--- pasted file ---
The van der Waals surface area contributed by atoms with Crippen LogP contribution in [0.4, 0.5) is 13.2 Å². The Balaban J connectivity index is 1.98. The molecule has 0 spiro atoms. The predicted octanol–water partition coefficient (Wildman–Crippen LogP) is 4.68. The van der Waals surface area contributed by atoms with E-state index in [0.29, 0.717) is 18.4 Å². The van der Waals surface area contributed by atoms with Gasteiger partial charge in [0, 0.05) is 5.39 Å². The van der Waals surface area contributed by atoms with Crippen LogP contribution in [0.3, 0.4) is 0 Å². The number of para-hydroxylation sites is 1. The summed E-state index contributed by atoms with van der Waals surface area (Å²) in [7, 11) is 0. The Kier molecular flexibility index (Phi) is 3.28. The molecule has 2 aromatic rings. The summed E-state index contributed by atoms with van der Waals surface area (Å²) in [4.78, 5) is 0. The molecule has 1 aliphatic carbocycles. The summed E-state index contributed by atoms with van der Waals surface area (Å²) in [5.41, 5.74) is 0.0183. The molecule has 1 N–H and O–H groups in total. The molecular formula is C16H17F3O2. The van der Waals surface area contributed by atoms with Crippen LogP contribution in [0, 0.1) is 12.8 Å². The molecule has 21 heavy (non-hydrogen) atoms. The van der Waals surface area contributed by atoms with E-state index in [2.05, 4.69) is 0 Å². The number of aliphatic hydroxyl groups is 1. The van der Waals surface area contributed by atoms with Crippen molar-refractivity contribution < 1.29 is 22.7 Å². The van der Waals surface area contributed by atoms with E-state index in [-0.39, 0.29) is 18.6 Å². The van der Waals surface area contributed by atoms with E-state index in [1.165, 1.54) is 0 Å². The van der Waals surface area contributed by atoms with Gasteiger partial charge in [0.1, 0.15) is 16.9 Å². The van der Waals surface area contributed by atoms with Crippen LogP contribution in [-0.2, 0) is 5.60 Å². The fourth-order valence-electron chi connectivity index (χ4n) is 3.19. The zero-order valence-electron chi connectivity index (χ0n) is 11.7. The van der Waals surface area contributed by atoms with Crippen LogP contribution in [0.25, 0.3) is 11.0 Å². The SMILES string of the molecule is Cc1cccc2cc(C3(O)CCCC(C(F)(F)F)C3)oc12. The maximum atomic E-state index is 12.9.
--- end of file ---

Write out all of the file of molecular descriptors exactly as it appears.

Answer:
The van der Waals surface area contributed by atoms with Crippen LogP contribution in [0.4, 0.5) is 13.2 Å². The Balaban J connectivity index is 1.98. The molecule has 0 spiro atoms. The predicted octanol–water partition coefficient (Wildman–Crippen LogP) is 4.68. The van der Waals surface area contributed by atoms with E-state index in [0.29, 0.717) is 18.4 Å². The van der Waals surface area contributed by atoms with Gasteiger partial charge in [0, 0.05) is 5.39 Å². The van der Waals surface area contributed by atoms with Crippen LogP contribution in [0.3, 0.4) is 0 Å². The number of para-hydroxylation sites is 1. The summed E-state index contributed by atoms with van der Waals surface area (Å²) in [7, 11) is 0. The Kier molecular flexibility index (Phi) is 3.28. The molecule has 2 aromatic rings. The summed E-state index contributed by atoms with van der Waals surface area (Å²) in [4.78, 5) is 0. The molecule has 1 aliphatic carbocycles. The summed E-state index contributed by atoms with van der Waals surface area (Å²) in [5.41, 5.74) is 0.0183. The molecule has 1 N–H and O–H groups in total. The molecular formula is C16H17F3O2. The van der Waals surface area contributed by atoms with Crippen LogP contribution in [0, 0.1) is 12.8 Å². The molecule has 21 heavy (non-hydrogen) atoms. The van der Waals surface area contributed by atoms with E-state index in [2.05, 4.69) is 0 Å². The number of aliphatic hydroxyl groups is 1. The van der Waals surface area contributed by atoms with Crippen molar-refractivity contribution < 1.29 is 22.7 Å². The van der Waals surface area contributed by atoms with E-state index in [-0.39, 0.29) is 18.6 Å². The van der Waals surface area contributed by atoms with E-state index in [1.165, 1.54) is 0 Å². The van der Waals surface area contributed by atoms with Gasteiger partial charge in [0.1, 0.15) is 16.9 Å². The van der Waals surface area contributed by atoms with Crippen LogP contribution in [-0.2, 0) is 5.60 Å². The fourth-order valence-electron chi connectivity index (χ4n) is 3.19. The zero-order valence-electron chi connectivity index (χ0n) is 11.7. The van der Waals surface area contributed by atoms with Crippen LogP contribution in [0.25, 0.3) is 11.0 Å². The SMILES string of the molecule is Cc1cccc2cc(C3(O)CCCC(C(F)(F)F)C3)oc12. The maximum atomic E-state index is 12.9.